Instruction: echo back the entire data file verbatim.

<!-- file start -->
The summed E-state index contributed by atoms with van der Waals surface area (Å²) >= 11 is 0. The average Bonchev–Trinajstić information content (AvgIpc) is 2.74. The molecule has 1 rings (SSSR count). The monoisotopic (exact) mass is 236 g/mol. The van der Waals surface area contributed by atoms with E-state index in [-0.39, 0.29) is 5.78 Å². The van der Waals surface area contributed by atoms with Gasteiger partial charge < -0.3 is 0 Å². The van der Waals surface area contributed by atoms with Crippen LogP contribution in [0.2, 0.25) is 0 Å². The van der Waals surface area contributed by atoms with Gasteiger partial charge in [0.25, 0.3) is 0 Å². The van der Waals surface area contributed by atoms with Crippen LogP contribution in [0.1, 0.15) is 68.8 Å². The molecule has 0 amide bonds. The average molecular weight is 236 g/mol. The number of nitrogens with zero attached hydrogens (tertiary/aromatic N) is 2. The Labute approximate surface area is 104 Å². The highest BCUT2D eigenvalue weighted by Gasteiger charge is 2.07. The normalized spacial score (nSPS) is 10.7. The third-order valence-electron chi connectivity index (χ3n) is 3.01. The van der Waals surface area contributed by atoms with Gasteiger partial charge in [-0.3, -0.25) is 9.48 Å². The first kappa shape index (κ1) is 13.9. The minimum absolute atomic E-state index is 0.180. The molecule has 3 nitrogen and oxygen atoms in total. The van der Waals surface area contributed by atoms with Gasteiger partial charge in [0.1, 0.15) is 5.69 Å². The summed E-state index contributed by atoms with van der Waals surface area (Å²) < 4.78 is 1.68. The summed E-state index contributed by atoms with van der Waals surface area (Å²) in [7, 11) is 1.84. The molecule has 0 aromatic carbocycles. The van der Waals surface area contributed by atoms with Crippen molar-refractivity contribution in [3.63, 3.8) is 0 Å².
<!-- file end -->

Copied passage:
The summed E-state index contributed by atoms with van der Waals surface area (Å²) >= 11 is 0. The average Bonchev–Trinajstić information content (AvgIpc) is 2.74. The molecule has 1 rings (SSSR count). The monoisotopic (exact) mass is 236 g/mol. The van der Waals surface area contributed by atoms with E-state index in [-0.39, 0.29) is 5.78 Å². The van der Waals surface area contributed by atoms with Gasteiger partial charge < -0.3 is 0 Å². The van der Waals surface area contributed by atoms with Crippen LogP contribution in [0.2, 0.25) is 0 Å². The van der Waals surface area contributed by atoms with Gasteiger partial charge in [0.25, 0.3) is 0 Å². The van der Waals surface area contributed by atoms with Crippen LogP contribution in [0.1, 0.15) is 68.8 Å². The molecule has 0 amide bonds. The average molecular weight is 236 g/mol. The number of nitrogens with zero attached hydrogens (tertiary/aromatic N) is 2. The Labute approximate surface area is 104 Å². The highest BCUT2D eigenvalue weighted by Gasteiger charge is 2.07. The normalized spacial score (nSPS) is 10.7. The third-order valence-electron chi connectivity index (χ3n) is 3.01. The van der Waals surface area contributed by atoms with Gasteiger partial charge in [-0.3, -0.25) is 9.48 Å². The first kappa shape index (κ1) is 13.9. The minimum absolute atomic E-state index is 0.180. The molecule has 3 nitrogen and oxygen atoms in total. The van der Waals surface area contributed by atoms with Gasteiger partial charge in [0.1, 0.15) is 5.69 Å². The summed E-state index contributed by atoms with van der Waals surface area (Å²) < 4.78 is 1.68. The summed E-state index contributed by atoms with van der Waals surface area (Å²) in [7, 11) is 1.84. The molecule has 0 aromatic carbocycles. The van der Waals surface area contributed by atoms with Crippen molar-refractivity contribution in [3.63, 3.8) is 0 Å².